Marvel films can seem at odds with that national craving for authenticity. Steve Rogers, for example, becomes Captain America instantly, in the first ten minutes of The First Avenger: He goes into a machine and emerges fit, huge, and self-actualized. I ask Stan whether that narrative—man gets muscles and immediately earns the admiration and attraction of everyone in his midst—isn’t a dated, unrelatable picture of masculinity.
“When I was watching Steve Rogers,” Stan starts in, “I saw him question his identity, his alliances, the government. ‘Who am I? What is this? What made me come into this is very different than the role I am in now.’ I think it was very timely, in the sense that you could see that character evolve. Then he gives up his shield and is like, ‘I’m out. I’m going to do my own thing.’ He chooses his own life. It’s actually more relatable.”
There’s an obvious metaphor there: Stan is Captain America, and stardom—and the press tours, the scrutiny, and the training that come with it—is his government, always invading his carefully fortified sense of self. As a result, he can appear very reticent in public, offering only occasional glimpses of the unguarded Sebastian Stan. Audiences live for those moments.
Stan is the anti-celebrity in the year of the anti-celebrity.
And his ambient hostility toward questioning is offset by the behavior of his Falcon costar Anthony Mackie. When alone in interviews, Stan can seem deflective and bored, but he gets an enormous kick out of Mackie, who has jumped in to rescue many an interviewer left to writhe on the hook by Stan. He is the Sebastian Stan whisperer, midwife to a charm that can be difficult to coax out.
“When I’m trying hard to find the honest moment, he sort of unlocks me a little bit. We both laugh and we find a way to have a good time,” Stan says. When I tell him that I’m planning to mine Mackie for gossip, he laughs. “Here’s what he’s going to say: ‘He’s way too serious. It’s boring. He slows everything down. It’s always these questions and, like, the stare. Give this kid a Yoo-hoo! Somebody get him a chocolate milk. Good God, put a smile on his face!’?”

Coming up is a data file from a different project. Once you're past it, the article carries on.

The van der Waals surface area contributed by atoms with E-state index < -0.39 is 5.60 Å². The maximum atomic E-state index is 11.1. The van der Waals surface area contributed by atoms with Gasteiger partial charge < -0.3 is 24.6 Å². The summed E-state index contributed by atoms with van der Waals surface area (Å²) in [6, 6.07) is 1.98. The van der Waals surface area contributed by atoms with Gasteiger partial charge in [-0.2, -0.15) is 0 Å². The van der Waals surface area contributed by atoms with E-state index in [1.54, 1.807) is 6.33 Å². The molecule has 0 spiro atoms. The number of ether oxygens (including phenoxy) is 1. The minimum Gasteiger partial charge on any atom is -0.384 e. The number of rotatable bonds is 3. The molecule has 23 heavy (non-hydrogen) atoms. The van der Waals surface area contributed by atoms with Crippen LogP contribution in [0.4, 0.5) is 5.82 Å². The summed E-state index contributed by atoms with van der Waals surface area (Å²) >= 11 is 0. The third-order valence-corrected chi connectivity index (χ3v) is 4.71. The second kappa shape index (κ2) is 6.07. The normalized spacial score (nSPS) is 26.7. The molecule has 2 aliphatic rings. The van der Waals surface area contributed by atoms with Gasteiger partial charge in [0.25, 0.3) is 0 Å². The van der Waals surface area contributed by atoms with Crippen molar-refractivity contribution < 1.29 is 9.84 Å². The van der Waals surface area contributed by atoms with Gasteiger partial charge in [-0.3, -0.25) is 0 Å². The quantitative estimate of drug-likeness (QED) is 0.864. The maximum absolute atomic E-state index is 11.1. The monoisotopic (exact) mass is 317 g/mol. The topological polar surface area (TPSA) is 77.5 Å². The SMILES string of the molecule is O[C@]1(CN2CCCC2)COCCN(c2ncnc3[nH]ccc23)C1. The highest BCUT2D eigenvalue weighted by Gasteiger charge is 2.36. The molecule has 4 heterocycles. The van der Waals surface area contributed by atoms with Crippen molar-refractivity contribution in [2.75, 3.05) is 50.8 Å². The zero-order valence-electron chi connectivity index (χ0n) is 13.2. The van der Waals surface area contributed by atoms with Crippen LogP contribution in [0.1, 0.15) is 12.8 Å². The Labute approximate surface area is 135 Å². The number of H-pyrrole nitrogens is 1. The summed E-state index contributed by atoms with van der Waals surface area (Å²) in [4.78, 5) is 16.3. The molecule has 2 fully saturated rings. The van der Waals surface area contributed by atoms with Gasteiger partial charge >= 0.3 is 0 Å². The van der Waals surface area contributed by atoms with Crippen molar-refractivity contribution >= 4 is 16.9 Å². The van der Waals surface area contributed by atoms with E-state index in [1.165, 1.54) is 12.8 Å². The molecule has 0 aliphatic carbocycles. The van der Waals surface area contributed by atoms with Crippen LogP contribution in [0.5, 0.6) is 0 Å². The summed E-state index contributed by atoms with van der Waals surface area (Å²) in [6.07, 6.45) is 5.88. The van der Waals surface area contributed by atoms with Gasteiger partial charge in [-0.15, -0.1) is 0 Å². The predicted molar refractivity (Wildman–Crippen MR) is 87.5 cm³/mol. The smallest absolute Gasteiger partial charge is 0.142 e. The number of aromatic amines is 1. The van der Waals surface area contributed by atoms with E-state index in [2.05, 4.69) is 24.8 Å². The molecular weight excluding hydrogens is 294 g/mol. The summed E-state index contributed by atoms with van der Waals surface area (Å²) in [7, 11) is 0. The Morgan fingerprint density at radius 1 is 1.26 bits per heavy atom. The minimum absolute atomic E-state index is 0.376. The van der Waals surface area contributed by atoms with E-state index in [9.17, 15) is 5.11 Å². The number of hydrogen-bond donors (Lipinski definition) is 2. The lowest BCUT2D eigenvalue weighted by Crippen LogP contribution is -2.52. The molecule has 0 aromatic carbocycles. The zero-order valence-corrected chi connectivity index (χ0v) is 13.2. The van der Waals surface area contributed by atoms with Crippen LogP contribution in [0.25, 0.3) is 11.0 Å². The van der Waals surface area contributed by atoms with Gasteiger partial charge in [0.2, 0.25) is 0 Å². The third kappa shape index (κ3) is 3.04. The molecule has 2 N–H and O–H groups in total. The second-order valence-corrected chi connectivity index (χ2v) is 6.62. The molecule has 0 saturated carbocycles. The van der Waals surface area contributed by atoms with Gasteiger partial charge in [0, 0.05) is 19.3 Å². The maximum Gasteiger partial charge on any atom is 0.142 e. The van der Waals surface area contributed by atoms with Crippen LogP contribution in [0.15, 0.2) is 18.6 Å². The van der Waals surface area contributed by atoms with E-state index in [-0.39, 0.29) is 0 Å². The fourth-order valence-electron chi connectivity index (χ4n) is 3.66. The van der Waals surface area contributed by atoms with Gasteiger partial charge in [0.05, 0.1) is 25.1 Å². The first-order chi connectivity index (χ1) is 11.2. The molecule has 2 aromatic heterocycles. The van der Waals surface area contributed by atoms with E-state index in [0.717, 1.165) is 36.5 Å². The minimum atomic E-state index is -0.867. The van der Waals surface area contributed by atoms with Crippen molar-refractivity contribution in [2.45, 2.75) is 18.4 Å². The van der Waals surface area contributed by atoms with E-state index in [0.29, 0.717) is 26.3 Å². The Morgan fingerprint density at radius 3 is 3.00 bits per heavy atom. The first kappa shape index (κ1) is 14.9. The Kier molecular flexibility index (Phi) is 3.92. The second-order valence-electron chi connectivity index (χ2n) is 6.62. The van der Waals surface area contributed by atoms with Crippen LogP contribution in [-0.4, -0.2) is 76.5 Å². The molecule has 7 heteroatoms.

Mackie is the enthusiastic extrovert to Stan’s pensive recluse. Even though I reach him on the phone at 9:00 p.m. after a long day of shooting in Savannah—“I’m already going to bed,” Mackie says in a N’awlins drawl that sounds sleepier than usual—he’s forthcoming about Stan. He describes his costar as a hermit, a chronic Irish-goodbye-er who doesn’t offer much of himself at first. “If the FBI ever needed to get anything out of him, they’d be in very big trouble,” Mackie says. “I don’t know what the male equivalent would be of ‘resting bitch face,’ but Sebastian has nailed that 100 percent.”
His first impression, which lingered for a long time, was that Stan was a very quiet, very reserved actor. They shook hands when they met, but it wasn’t a buddy-com bromance at first sight. It wasn’t until much later, when the two were on a press tour for The Winter Soldier, that they hit it off. Mackie hung out with Stan and a few of his closest friends, and they “unlocked” Stan for Mackie the same way Mackie now unlocks Stan on press tours.
Their chemistry also plays well on set. They share a dedication to their work, and they both come from classical acting backgrounds. (“He went to Juilliard,” Stan says of Mackie. “He can do anything.”) Beyond that, they’re opposites, reining in each other’s moods to a perfect, workable middle. “He calms me down when I’m ready to rage against the machine,” Mackie says. In turn, Mackie bullies Stan into having fun.
Case in point: When they were on a press tour in Beijing, they had one of those endless nights that make press tours seem glamorous. “It just went on and on and on,” Mackie recalls. “We had to do press the next morning, and he’s like, ‘I’m going to bed.’ I’m like, ‘Nope.’ I took his wallet and his cell phone so he couldn’t get into his hotel room. Then, by the time we got to the press, I was fine. He just looked like he’d gotten hit by a car.”